•    Dogs live in the present - when nothing is required of them, they sleep:  their example is worth a good few meditation classes. You needn’t dwell in the past, live now!


    •    And before you start worrying about the children in your home, it’s been proven that babies growing up with a dog in the family are less likely to develop asthma. 7

 

Want to stay younger longer? Get your dog working for you, getting you out, meeting friends, enjoying life: check the science on this in the post | FREE EMAIL COURSE | #newpuppy, #happydogowners, #longlifewithyourdog, #dogbehavior | www.brilliantfamilydog.com

All of this is from your average pet dog at home. That’s before we even look at the dog’s astonishing abilities in cancer detection, seizure alerts, hearing for deaf people, easing Post Traumatic Stress Disorder in veteran soldiers, and general assistance, to name but a few. 

By the way, you can teach your own dog to be your assistance dog! (Start by teaching her to bring her lead to you before a walk.)


But aren’t dogs difficult?

Dogs are straightforward - there is no hidden agenda. Contrary to what you may have seen on popular tv programmes, they have no wish to rule the world. They are not stubborn or self-willed. They value a warm bed and a full bowl and are keen to fit in with you.

Dogs respond best to reward-based interactions involving choice. What a simple and stress-free way to interact with anyone! There’s no need for you to become a drill sergeant, no need to have a battle of wills. You want this dog to lower your blood pressure, not elevate it!

Instead of barking, “Sit! Down! Stand on your head!” you can quietly say “What do you do when I pick up your lead?”  You’ll get the response you want (a sit, perhaps) and everyone is staying calm.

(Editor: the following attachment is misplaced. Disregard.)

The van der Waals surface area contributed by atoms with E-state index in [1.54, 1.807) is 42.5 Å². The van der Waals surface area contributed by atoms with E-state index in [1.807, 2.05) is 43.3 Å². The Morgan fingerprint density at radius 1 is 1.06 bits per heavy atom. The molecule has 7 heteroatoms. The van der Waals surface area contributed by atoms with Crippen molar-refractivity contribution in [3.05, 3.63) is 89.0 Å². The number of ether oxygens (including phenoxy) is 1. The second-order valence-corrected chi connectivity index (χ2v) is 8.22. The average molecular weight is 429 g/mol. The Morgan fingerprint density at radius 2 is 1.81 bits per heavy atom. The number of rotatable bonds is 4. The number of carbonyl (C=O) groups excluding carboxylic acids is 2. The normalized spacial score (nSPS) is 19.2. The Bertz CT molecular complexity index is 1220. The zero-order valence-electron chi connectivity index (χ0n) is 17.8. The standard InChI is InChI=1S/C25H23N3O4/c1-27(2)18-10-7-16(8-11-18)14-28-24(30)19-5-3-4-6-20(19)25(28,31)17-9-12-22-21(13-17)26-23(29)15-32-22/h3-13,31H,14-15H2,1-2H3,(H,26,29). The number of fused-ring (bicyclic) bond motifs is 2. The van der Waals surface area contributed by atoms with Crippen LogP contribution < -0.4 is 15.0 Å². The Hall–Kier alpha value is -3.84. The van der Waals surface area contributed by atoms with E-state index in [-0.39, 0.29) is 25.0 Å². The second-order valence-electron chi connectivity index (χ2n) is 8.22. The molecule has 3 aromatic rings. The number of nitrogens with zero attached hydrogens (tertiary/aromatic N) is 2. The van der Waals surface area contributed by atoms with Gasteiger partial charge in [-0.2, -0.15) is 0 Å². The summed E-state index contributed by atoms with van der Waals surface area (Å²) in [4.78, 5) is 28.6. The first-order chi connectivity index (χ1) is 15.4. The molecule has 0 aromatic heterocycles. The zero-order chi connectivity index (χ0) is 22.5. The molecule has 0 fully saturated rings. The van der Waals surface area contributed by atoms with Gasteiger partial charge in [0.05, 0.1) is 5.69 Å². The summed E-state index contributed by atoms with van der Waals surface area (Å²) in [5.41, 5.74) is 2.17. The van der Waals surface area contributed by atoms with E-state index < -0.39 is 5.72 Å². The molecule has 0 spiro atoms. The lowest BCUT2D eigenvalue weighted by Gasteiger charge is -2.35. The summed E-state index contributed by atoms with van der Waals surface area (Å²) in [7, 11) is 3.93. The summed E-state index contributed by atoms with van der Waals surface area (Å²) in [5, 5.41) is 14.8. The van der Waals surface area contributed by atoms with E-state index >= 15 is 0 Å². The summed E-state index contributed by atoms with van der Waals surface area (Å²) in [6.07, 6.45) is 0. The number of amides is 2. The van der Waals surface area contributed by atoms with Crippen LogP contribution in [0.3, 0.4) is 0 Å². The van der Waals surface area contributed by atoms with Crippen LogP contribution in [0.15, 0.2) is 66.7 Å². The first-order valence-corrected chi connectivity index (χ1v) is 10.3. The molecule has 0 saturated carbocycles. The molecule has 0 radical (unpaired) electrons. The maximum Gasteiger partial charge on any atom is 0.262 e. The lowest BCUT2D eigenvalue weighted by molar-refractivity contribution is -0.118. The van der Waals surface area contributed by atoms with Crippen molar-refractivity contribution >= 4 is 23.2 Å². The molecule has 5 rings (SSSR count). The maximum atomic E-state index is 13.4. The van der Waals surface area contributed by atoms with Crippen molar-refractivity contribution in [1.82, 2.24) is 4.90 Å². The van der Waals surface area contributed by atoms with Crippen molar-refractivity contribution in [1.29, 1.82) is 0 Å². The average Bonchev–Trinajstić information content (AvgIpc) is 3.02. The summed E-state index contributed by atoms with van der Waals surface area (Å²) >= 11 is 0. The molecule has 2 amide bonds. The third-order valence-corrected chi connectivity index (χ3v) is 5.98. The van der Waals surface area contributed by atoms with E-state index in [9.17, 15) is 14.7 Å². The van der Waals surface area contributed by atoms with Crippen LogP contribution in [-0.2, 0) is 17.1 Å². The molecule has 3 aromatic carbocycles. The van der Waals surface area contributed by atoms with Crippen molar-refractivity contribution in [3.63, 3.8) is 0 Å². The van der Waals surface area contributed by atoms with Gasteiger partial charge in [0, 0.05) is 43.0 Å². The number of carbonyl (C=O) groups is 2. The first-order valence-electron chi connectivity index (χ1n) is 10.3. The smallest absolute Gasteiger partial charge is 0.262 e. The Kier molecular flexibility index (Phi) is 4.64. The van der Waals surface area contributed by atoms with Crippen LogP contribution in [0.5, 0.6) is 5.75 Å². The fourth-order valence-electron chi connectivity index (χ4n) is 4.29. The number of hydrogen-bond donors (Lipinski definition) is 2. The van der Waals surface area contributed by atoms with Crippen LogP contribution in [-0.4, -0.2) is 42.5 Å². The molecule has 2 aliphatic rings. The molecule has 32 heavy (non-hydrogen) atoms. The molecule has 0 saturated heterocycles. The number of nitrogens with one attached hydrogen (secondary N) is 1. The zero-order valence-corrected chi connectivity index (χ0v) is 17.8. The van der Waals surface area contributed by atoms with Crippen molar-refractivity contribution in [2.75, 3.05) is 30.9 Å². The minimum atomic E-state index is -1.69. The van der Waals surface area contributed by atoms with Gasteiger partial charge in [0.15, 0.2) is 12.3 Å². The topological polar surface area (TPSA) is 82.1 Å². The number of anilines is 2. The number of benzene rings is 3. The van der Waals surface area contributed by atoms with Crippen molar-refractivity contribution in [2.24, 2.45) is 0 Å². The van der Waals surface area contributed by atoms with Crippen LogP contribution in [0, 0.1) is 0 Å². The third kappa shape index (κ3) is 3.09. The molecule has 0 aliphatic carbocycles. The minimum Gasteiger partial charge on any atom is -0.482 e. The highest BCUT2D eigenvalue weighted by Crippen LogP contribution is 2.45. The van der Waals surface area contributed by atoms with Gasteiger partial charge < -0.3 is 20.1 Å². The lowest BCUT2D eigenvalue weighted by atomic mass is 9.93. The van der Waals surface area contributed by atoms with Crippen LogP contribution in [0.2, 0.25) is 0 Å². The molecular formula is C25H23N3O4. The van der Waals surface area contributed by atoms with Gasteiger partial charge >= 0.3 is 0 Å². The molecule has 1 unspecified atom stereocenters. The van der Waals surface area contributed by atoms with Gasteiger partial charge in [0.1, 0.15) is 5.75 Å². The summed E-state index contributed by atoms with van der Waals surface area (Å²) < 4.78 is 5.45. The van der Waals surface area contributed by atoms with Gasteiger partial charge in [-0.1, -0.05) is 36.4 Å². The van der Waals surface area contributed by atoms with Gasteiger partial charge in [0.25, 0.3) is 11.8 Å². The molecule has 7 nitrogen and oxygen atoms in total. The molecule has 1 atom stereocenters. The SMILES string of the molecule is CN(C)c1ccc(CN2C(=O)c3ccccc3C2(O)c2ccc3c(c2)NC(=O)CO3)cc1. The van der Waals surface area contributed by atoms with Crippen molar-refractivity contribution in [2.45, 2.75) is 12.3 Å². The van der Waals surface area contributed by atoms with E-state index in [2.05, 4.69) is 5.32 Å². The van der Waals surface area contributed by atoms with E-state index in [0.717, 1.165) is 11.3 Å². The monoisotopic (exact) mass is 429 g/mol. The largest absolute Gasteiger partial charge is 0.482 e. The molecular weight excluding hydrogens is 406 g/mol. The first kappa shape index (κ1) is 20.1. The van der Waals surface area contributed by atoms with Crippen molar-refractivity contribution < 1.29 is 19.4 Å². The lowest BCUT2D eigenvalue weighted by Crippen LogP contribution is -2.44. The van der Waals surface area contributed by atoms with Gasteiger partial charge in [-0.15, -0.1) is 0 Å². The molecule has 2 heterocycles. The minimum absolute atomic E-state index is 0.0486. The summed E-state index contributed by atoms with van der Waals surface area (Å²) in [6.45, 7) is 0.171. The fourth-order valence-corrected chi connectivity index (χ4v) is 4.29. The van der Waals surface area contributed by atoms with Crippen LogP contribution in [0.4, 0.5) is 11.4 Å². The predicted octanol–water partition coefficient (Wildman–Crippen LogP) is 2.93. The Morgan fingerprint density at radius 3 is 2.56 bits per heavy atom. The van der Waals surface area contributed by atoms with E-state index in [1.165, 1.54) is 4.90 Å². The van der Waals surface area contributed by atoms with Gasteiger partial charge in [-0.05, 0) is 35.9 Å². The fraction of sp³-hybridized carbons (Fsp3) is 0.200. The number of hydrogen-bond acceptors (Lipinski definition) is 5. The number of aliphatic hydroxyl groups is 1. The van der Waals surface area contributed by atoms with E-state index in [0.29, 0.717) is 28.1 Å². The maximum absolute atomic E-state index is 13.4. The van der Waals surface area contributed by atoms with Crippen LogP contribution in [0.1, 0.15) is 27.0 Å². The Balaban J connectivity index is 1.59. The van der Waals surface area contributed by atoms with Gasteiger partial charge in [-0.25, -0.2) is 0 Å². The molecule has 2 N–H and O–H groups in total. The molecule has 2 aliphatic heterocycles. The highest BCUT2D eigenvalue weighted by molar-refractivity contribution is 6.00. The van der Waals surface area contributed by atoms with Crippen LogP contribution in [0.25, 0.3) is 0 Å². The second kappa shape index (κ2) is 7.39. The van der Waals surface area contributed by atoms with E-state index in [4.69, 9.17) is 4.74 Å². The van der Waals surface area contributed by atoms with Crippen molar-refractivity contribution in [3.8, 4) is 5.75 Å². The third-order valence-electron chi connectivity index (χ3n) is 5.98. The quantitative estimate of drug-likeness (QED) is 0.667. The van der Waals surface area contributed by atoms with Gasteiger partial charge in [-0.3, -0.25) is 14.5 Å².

For more understanding of Choice Training and how it can transform your life till it is bursting with happy hormones, read this post And here is a free starter email course about Choice Training

Treat your dog as you’d treat a young child in your family and just enjoy peace and harmony together.

And lots of gazing into those melting brown eyes.

 


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REFERENCES

1. Vet J. 2003 May;165(3):296-301.
    Neurophysiological correlates of affiliative behaviour between humans and dogs.
    Odendaal JS1, Meintjes RA.
    http://www.ncbi.nlm.nih.gov/pubmed/12672376

    J Behav Med. 1988 Oct;11(5):509-17.
    Cardiovascular effects of human-pet dog interactions.
    Vormbrock JK1, Grossberg JM.
    http://www.ncbi.nlm.nih.gov/pubmed/3236382

2. http://www.ncbi.nlm.nih.gov/pmc/articles/PMC2854030/

3. Cline KM (2010). Psychological effects of dog ownership: role strain, role enhancement, and depression. J Soc Psychol. Mar-Apr;150(2):117-31.

4. Headey BW, Fu Na, Zheng R (2008). Pet Dogs Benefit Owners’ Health: A ‘Natural Experiment’ in China. Soc Indic Res. 87:481-493.
http://center4research.org/healthy-living-prevention/pets-and-health-the-impact-of-companion-animals

5. Horm Behav. 2009 Mar;55(3):434-41. doi: 10.1016/j.yhbeh.2008.12.002. Epub 2008     Dec 14.
    Dog's gaze at its owner increases owner's urinary oxytocin during social interaction.
    Nagasawa M1, Kikusui T, Onaka T, Ohta M.
    http://www.ncbi.nlm.nih.gov/pubmed/19124024

6.  http://www.helpguide.org/articles/alzheimers-dementia/alzheimers-and-dementia-prevention.htm

7. http://archpedi.jamanetwork.com/article.aspx?articleid=2467334


 

 

 

All text and images © Copyright 2018 Beverley Courtney